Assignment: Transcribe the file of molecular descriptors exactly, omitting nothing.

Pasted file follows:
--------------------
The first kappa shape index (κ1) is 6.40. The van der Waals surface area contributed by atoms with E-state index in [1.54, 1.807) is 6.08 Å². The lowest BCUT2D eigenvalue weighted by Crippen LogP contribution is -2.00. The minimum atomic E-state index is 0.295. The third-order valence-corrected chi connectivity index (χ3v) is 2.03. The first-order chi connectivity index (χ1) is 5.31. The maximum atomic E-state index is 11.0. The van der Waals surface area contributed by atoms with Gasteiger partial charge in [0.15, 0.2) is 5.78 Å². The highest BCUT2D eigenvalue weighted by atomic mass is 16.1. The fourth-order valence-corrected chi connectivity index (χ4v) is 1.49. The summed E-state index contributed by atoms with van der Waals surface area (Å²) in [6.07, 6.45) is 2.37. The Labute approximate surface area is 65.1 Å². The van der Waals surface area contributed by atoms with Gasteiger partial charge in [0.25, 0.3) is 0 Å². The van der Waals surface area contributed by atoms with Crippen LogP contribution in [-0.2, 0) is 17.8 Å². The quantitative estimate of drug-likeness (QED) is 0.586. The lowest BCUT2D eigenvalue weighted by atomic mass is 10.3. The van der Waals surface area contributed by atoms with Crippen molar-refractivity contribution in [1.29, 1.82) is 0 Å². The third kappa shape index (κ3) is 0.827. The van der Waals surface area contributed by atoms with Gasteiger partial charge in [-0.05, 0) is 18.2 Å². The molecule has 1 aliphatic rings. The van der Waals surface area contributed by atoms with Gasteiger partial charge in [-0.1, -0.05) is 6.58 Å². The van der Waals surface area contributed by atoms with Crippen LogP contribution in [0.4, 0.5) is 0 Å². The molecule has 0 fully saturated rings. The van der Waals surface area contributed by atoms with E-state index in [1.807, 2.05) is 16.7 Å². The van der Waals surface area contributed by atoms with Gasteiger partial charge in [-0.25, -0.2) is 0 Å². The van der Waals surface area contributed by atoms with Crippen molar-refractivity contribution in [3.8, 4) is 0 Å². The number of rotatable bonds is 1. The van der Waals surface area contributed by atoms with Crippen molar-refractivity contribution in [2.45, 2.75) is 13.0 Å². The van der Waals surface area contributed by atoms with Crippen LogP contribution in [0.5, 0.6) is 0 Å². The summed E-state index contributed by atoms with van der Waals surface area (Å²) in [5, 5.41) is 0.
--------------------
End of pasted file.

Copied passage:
The first kappa shape index (κ1) is 6.40. The van der Waals surface area contributed by atoms with E-state index in [1.54, 1.807) is 6.08 Å². The lowest BCUT2D eigenvalue weighted by Crippen LogP contribution is -2.00. The minimum atomic E-state index is 0.295. The third-order valence-corrected chi connectivity index (χ3v) is 2.03. The first-order chi connectivity index (χ1) is 5.31. The maximum atomic E-state index is 11.0. The van der Waals surface area contributed by atoms with Gasteiger partial charge in [0.15, 0.2) is 5.78 Å². The highest BCUT2D eigenvalue weighted by atomic mass is 16.1. The fourth-order valence-corrected chi connectivity index (χ4v) is 1.49. The summed E-state index contributed by atoms with van der Waals surface area (Å²) in [6.07, 6.45) is 2.37. The Labute approximate surface area is 65.1 Å². The van der Waals surface area contributed by atoms with Gasteiger partial charge in [0.25, 0.3) is 0 Å². The van der Waals surface area contributed by atoms with Crippen LogP contribution in [-0.2, 0) is 17.8 Å². The quantitative estimate of drug-likeness (QED) is 0.586. The lowest BCUT2D eigenvalue weighted by atomic mass is 10.3. The van der Waals surface area contributed by atoms with Crippen molar-refractivity contribution in [1.29, 1.82) is 0 Å². The third kappa shape index (κ3) is 0.827. The van der Waals surface area contributed by atoms with Gasteiger partial charge in [-0.05, 0) is 18.2 Å². The molecule has 1 aliphatic rings. The van der Waals surface area contributed by atoms with Gasteiger partial charge in [-0.1, -0.05) is 6.58 Å². The van der Waals surface area contributed by atoms with Crippen LogP contribution in [0.4, 0.5) is 0 Å². The molecule has 0 fully saturated rings. The van der Waals surface area contributed by atoms with E-state index in [1.807, 2.05) is 16.7 Å². The van der Waals surface area contributed by atoms with Gasteiger partial charge in [-0.25, -0.2) is 0 Å². The van der Waals surface area contributed by atoms with Crippen molar-refractivity contribution in [3.8, 4) is 0 Å². The number of rotatable bonds is 1. The van der Waals surface area contributed by atoms with Crippen molar-refractivity contribution in [2.45, 2.75) is 13.0 Å². The van der Waals surface area contributed by atoms with Crippen LogP contribution in [0.5, 0.6) is 0 Å². The summed E-state index contributed by atoms with van der Waals surface area (Å²) in [5, 5.41) is 0.